Report on Improving Corporate Governance in Hong Kong

Оригинал на английском языке.
Гонконгский институт лицензированных публичных бухгалтеров
Hong Kong Institute of Certified Public Accountants
Авторы: Syren Johnstone и Say H Goo
Обзор текущего состояния (дата издания отчета 15.12.2017) корпоративного права Гонконга, основанного на Ординансе "О компаниях" 2014 года (Hong Kong Companies Ordinance) и Ординансе "О ценных бумагах и фьючерсах" 2003 года (Hong Kong Securities and Futures Ordinance). Исследование недостатков действующего режима и предложения о направлениях развития.

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Суббота, 18 мая 2019

3. Discussion and analysis of jurisdictions studied. 3.6.2 Listing rules

As already noted, the listing rules in the UK has since 2002 been a matter to be issued by a statutory regulator that has statutory powers to enforce the rules. Although shareholders cannot enforce the listing rules directly, they may bring an action for damages against the issuer where a breach of the listing rules has involved a breach of an issuer's disclosure obligations under the DTR.

The position is broadly the same in Singapore. Enforceability of the listing rules concerning continuing disclosure obligations under section 203 of the SFA is a major difference from the position in Hong Kong - reckless or negligent non-disclosure of information to the Exchange for forwarding to the securities market does attract civil (and potential criminal) liability (See Appendix V.6.4). Moreover, section 25 of the SFA provides that a person aggrieved by a failure to observe the listing rules may apply to the High Court for an order to direct compliance (see Appendix 4.1).

In the United States the listing rules of the Exchanges operate on a contractual basis as between the issuer and the Exchange. The rights of shareholders in relation to disclosures made by issuers are established by Federal laws, as discussed in Section 3.6.1 «Information disclosures generally». Of interest are discussions in the United States courts concerning whether shareholders possess standing to enforce Exchange listing rules against issuers in which they have invested. Several cases have noted that the 1934 Act does not preclude the private enforcement of Exchange rules in court, and that, while a legislative intent to permit a Federal claim for violation of Exchange rules regarding disclosures cannot be inferred, civil liability for a breach of such rules is potentially justified. It has been noted by the Court that certain requirements of the Exchanges serve an important function of protecting investors. The Court in Norlin Corp v Rooney, Pace, Inc. recognized that a derivative action seeking an injunction could be brought where the alleged damage to be avoided was a delisting by the NYSE. Academic literature also supports the possibility that shareholders could be regarded as third-party beneficiaries to the listing contract between the issuer and the Exchange. These cases and lines of thinking are important for CG purposes as they may provide an important avenue for shareholders to redress corporate wrongdoing. This is capable of extending not only to mis-disclosure issues but also to breaches of listing requirements that mandate shareholder involvement (as was in issue in the Norlin case), however, there is no definitive case that establishes this with certainty.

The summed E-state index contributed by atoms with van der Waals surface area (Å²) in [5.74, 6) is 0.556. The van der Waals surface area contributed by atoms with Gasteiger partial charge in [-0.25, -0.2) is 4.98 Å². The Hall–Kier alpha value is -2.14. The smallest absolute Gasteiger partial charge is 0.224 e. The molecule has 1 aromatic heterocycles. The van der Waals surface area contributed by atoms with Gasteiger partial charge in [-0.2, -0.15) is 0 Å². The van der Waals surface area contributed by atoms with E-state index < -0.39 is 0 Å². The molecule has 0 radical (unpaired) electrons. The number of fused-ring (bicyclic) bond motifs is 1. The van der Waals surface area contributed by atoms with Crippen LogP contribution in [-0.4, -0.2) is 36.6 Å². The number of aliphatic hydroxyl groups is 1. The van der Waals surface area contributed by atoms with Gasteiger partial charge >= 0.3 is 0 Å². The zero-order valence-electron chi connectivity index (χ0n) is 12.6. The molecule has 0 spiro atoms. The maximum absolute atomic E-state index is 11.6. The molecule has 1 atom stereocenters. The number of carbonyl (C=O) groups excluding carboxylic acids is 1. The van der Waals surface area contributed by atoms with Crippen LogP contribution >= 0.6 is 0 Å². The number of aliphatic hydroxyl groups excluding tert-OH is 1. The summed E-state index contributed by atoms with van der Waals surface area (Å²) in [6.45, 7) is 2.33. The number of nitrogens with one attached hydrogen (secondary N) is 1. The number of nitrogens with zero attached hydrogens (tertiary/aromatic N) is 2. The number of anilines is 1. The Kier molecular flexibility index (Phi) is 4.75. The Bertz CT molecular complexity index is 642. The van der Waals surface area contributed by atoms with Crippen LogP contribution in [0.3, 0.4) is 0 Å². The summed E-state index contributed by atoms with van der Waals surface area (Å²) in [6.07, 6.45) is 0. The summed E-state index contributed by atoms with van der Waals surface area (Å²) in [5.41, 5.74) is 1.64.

Hong Kong

As in the United States, the listing rules in Hong Kong operate on a contractual basis as between the issuer and the SEHK. While they are issued by the SEHK pursuant to powers given to it by the SFO, and are overseen and approved by the SFC, the rules do not have statutory force and do not have statutory backing. Breaches of the Hong Kong listing rules are subject only to the disciplinary sanctions available to the SEHK, as set out in MBLR 2A.09, and the limited «reserve powers» of the SFC under the SMLR. However, enforcement action taken by the SEHK or the SFC does not provide any remedies to investors. By way of illustration, over the period 1 January 2016 to end 31 October 20176 48 directors of Main Board issuers were subject to censure or criticism for breaching their Director's Undertakings to the SEHK. Of these, only 6 directors received a higher sanction from the SEHK, which stated that the directors remaining in their post would be prejudicial to the interests of investors - however, in each case the relevant individuals had already ceased to act as directors by the time such announcement was made. Some of the other 42 directors were required to undertake compulsory training. Granted that 48 individuals represents a small portion of the total number of directors of listed issuers, but what is particularly worth noting in these cases is that most of these breaches involved disclosure breaches, and some involved breaches of the notifiable and connected transaction provisions of the listing rules - for example, failing to obtain shareholder approval when required or provide the required disclosures. In the period 1 January 2015 to 31 October 2017, 14 companies had breached one or more of these requirements. These provisions represent important aspects of the SEHK's mandatory listing rules that seek to improve the CG standards of listed issuers and protect the interest of shareholders as a whole. Given that such breaches are regarded by the SEHK as «serious» and represent directors falling short of the degree of skill, care and diligence required and expected of directors, the sanctions seems weak. This goes to the effectiveness of the CG standards enforcement system, a topic that is returned to in Section 3.7.3 «Enforcement agencies».